Wednesday, January 11, 2006

Inquiry Needed in the Death of Baha'i Prisoner of Conscience

Amnesty International: Public Statement
Amnesty International has written to the head of Iran’s Judiciary to express concern at continuing abuses committed against the country’s Baha’i community and to urge him to ensure that no-one is imprisoned on account of their religious or cultural identity or because of their peaceful activities in support of their community.

The organization said it was greatly saddened by the death in custody of Dhabihullah Mahrami, a Baha’i prisoner of conscience who had been detained for 10 years solely on account of his faith. Amnesty International urged the Iranian authorities to order a thorough and impartial investigation into the cause and circumstances of his death. READ MORE

Dhabihullah Mahrami was arrested in 1995 and was sentenced to death for apostasy in 1996. His death sentence was commuted to life imprisonment in 1999. Amnesty International adopted him as a prisoner of conscience in 1996 and campaigned for his immediate and unconditional release, highlighting his case in a report entitled Iran: Dhabihullah Mahrami: Prisoner of Conscience (AI Index: MDE 13/34/96).

According to reports, Dhabihullah Mahrami was found dead in his cell in Yazd prison on 15 December 2005. His family were apparently informed that he had died of a heart attack and were given his body, which has since been buried. However, Dhabihullah Mahrami was reported to be in good health shortly prior to his death and was not known to be suffering from heart disease, though he was apparently made to engage in strenuous physical labour while in prison raising concern that this may have caused or contributed to his death. He is also said to have received death threats.

In its letter to Ayatollah Mahmoud Hashemi Shahroudi, head of Iran’s Judiciary, Amnesty International urged that any investigation into Dhabihullah Mahrami’s death in custody should be carried out in conformity with the UN Principles on the Effective Prevention and Investigation of Extra-legal, Arbitrary and Summary Executions and that any person found responsible for his death should be brought to justice and given a prompt and fair trial.1

Amnesty International also criticised an apparently increasing pattern of harassment of the Baha’i community which has seen at least 66 Baha’is arrested since the beginning of 2005, apparently on account of their identity as Baha’is or their peaceful activities on behalf of the Baha’i community in Iran. Most have been released but at least nine reportedly remain in prison, including Mehran Kawsari and Bahram Mashhadi, respectively sentenced to three and one year prison terms in connection with a letter they addressed to former President Hojjatoleslam val Moslemin Sayed Mohammad Khatami demanding an end to human rights violations against Baha’is. Six of the seven others - Afshin Akram, Shahram Boloori, Vaheed Zamani, Mehraban Farman-Bordari, Sohrab Hamid, and Hooshang Mohammad-Abadi – were arrested on 8 November 2005 but neither they nor the ninth man, Behrooz Tavakkoli, are known to have been charged or tried. Amnesty International believes they may be prisoners of conscience who should be released immediately and unconditionally.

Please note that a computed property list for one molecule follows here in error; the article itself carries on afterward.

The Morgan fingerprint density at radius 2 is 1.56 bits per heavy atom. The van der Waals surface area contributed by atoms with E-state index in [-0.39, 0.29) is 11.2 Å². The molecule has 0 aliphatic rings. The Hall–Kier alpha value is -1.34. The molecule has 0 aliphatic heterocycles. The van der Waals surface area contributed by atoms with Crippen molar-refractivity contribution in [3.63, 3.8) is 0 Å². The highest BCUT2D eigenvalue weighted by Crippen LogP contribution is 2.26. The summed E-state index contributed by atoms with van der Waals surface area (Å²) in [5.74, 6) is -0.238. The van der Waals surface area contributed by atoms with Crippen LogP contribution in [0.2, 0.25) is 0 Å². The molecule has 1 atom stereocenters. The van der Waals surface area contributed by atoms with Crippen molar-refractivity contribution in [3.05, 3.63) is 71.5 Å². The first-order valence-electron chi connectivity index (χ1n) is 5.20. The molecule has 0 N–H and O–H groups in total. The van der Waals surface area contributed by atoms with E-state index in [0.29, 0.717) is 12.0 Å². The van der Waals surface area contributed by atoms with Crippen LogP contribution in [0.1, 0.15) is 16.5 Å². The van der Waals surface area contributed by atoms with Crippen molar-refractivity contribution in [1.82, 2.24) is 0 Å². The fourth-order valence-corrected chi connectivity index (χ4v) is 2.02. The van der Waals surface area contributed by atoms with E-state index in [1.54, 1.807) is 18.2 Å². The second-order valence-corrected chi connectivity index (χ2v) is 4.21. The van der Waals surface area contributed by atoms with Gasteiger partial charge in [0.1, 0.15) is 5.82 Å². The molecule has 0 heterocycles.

In addition, members of Iran’s Baha’i community have reportedly been attacked by unidentified assailants in recent months and Baha’i cemeteries and holy sites have been vandalized and destroyed. Some Baha’is have had their homes confiscated by the authorities. Baha’is generally are subject to discriminatory laws and regulations which limit their access to employment and to benefits such as pensions, and for many years young people belonging to the Baha’i community have been denied access to higher education by an official requirement that applicants state their allegiance to Islam or one of three other recognized religions. Although this requirement is no longer maintained, Baha’i applicants have had their applications returned with their religion designated as Muslim, apparently to persuade them to renounce their faith to improve their chances of gaining access to higher education. In 2004, despite promises that this designation would be removed, only ten of the 800 or so Baha’i applicants who passed were eventually admitted. These ten refused to attend university in protest at the exclusion of their fellow Baha’is.

Amnesty International has urged the Iranian authorities to take steps to ensure that no one in Iran, including those who belong to unrecognized religious minorities, is imprisoned or discriminated against solely on account of their faith or their peaceful religious activities.

1The UN Principles on the Effective Prevention and Investigation of Extra-legal, Arbitrary and Summary Executions Recommended by Economic and Social Council resolution 1989/65 of 24 May 1989, state, in Principle 9:
There shall be thorough, prompt and impartial investigation of all suspected cases of extra-legal, arbitrary and summary executions, including cases where complaints by relatives or other reliable reports suggest unnatural death in the above circumstances. Governments shall maintain investigative offices and procedures to undertake such inquiries. The purpose of the investigation shall be to determine the cause, manner and time of death, the person responsible, and any pattern or practice which may have brought about that death. It shall include an adequate autopsy, collection and analysis of all physical and documentary evidence and statements from witnesses. The investigation shall distinguish between natural death, accidental death, suicide and homicide.